Bathroom drains are apt to clog with hair and soap scum. Put a hairpin turn at the end of a piece of wire about 12″ long. When a drain begins to run slowly, remove the stopper (you will have to figure out how yourself, as there are many stopper mechanisms and they all come apart differently) and use the wire to physically remove most of the clog. You may find it necessary to use a chemical to further unclog your drain after doing this, but you probably won’t. Go easy on these unclogging chemicals because they are bad for your pipes.
A good routine for keeping drains fresh and running smoothly is to shake a good amount of baking soda into the drain, let it sit for several minutes, pour some white vinegar down the drain and let it sit for several minutes, then pour a kettleful of boiling water down the drain. This will help to break down greasy buildup and deodorize. Pouring some bleach water down a drain periodically couldn’t possibly hurt, either.
Your drains might run to a city sewer system or they might run to a septic system. If you have a septic system you need to know how to maintain it, which includes a knowledge of what chemicals you cannot put down your drains.
Your water may come from a city supply or may come from your own well. Again, make sure you know how to maintain your well if you have one.
Many houses used to have a cistern to supply water to them. In these systems water would run off the roof into the gutters, then into a holding tank in the yard or the basement, and this was the water for the house. I would guess that the number of houses that are still using cisterns instead of wells is vanishingly rare, but I don’t have any statistics to cite.
If the water in your area is extremely hard you may wish to install a water softener (or you might already have one). Old water softeners needed to have bags of salt pellets poured into them periodically, but I believe that newer versions use silica beads and need less maintenance. Extremely hard water will leave rust stains on your plumbing fixtures and cause soaps and detergents to be less effective. Over-softened water will make it hard to rinse soaps and detergents away. It also tastes bad compared to slightly hard water. My own preference is to avoid a water softener unless the water is so bad that it leaves rust stains.
Low-flow plumbing fixtures are environmentally responsible but come with some drawbacks. A faucet or shower head can be fitted with a device that reduces the amount of water that flows through it without affecting the water pressure. This results in reduced water usage. It can also take longer to rinse shampoo out of your hair in the shower, and it will definitely take longer to fill pots and glasses from such a tap. If you are interested in one of these devices, try it and see if you like it. You may not notice the difference. Low-flow toilets used to flush with less force because they were sucking less water down with each flush. As a result, it could take two or three flushes to empty the bowl. New toilets may use less water and also flush with decent force, I don’t have any information about that (our house still has the toilets that were installed in 1974).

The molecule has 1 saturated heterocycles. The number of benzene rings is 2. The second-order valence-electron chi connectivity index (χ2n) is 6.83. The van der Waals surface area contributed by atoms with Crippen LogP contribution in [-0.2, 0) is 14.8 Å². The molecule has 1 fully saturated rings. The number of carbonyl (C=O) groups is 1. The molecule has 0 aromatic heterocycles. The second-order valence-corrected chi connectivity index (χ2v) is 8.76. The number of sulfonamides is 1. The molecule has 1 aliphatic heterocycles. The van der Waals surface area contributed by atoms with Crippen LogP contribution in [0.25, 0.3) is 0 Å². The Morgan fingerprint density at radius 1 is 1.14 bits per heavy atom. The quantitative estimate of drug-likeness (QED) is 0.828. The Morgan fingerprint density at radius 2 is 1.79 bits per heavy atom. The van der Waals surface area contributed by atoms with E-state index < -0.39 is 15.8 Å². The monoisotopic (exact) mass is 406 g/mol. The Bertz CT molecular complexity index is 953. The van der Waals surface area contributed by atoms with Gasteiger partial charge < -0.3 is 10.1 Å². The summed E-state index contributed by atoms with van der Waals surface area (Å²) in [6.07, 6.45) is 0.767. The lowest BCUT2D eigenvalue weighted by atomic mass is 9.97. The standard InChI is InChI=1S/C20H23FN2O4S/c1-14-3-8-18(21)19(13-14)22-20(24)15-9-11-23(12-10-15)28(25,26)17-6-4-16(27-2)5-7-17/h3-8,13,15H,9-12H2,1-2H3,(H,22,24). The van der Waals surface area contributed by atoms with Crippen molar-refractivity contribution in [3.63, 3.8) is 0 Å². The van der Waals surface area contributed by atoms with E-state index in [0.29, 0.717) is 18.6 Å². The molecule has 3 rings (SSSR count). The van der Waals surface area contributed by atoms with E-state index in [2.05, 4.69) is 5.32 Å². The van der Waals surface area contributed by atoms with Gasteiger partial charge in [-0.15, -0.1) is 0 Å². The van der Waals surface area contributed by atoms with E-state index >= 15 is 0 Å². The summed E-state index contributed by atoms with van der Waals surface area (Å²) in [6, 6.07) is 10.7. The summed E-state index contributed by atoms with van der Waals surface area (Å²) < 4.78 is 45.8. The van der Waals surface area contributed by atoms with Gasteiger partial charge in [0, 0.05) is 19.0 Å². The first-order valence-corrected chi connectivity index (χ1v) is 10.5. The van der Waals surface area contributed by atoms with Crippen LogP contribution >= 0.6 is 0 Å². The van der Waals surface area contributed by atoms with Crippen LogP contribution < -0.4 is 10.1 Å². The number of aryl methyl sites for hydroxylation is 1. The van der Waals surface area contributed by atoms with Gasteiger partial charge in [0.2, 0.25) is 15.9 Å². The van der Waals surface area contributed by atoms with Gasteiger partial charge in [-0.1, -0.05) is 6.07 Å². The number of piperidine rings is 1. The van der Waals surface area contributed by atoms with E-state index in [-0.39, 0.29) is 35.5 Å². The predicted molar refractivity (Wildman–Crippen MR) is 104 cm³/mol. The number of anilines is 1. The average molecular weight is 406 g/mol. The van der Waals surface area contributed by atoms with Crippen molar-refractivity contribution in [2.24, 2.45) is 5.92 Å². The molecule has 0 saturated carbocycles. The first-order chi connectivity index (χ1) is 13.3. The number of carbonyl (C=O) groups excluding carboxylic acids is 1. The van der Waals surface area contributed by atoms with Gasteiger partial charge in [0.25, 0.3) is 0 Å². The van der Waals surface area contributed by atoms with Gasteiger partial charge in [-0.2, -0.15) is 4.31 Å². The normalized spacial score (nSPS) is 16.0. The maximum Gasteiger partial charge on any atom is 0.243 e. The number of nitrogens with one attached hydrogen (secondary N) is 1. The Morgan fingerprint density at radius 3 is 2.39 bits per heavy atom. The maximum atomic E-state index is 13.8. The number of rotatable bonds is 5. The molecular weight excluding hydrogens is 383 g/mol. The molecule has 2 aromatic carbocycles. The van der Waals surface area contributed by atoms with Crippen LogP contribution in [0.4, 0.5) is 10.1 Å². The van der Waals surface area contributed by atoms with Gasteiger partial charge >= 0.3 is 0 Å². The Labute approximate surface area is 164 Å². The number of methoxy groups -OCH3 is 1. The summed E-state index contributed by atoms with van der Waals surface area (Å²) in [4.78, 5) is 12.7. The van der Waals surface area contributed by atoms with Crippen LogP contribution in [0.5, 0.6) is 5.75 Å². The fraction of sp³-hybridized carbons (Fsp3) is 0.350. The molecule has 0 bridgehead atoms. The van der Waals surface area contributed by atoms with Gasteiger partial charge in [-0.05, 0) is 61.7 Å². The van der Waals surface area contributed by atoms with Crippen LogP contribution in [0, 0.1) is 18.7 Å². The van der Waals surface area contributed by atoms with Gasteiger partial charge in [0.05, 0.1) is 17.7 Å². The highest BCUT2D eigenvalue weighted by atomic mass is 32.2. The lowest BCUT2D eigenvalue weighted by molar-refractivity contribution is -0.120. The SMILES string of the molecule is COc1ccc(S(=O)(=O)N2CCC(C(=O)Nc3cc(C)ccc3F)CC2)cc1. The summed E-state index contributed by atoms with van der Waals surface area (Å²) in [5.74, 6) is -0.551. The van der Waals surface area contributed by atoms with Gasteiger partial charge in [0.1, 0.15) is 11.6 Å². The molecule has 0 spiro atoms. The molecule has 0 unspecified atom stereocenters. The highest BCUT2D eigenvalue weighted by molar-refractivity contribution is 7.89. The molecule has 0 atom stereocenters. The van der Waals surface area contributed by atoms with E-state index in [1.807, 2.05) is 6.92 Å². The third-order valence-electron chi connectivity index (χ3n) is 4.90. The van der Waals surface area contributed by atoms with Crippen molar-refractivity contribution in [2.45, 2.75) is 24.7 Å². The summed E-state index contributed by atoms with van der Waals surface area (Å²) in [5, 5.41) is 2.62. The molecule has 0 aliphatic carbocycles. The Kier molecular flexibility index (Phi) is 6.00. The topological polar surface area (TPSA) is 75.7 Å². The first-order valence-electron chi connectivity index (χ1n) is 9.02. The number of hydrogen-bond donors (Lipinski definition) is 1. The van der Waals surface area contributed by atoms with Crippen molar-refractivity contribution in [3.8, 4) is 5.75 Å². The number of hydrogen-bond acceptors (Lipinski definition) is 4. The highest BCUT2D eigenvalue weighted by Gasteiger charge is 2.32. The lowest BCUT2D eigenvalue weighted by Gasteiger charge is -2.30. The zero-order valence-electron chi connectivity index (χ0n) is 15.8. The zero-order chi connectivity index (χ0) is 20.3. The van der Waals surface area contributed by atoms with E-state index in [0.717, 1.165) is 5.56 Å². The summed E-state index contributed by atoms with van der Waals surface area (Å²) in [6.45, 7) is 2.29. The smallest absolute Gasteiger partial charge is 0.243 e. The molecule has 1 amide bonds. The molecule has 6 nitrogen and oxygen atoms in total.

The width of the drain the toilet flushes into determines how liable the toilet is to clog. If you are building or renovating, it is worthwhile to know what diameter drain is being put in.
A toilet sits on top of a wax ring that prevents leaks out the bottom. The wax can compress and dry out over time. It is probably worth replacing this ring every ten years or so.
Finally, a flush toilet is a simple mechanism, and if the pipes are sound and clear it cannot “break” in any way that you cannot fix by taking the top off the tank and fiddling with the mechanism. If your toilet stops flushing, take a few minutes to learn about the mechanism on the internet, and fix it yourself.
Shower heads are almost ubiquitous in the United States. An American feels riotous when faced with a bathtub that doesn’t have one. Many older houses have a shower head that is placed too low to get your head under. My explanation for this is that people use to wash their hair far less frequently than they do now, and when they did wash it the job was done in a sink–so shower heads were fixed low to keep hair dry. I find that a hand shower is more useful than a fixed shower head. You can more easily bathe small children with one, you can rinse the whole shower surround after scrubbing it, you can spray sand or grass clippings off of just your lower legs. Hand showers are either attached to a bar on which they can slide up and down, or to a hose, and they then have a holder to fit into somewhere. Many cheap hand showers come with a plastic hose that will crack after a year or two. You can buy a metal hose to replace it without buying a whole new shower head.
And that, dear readers, is all I feel like writing about plumbing right now.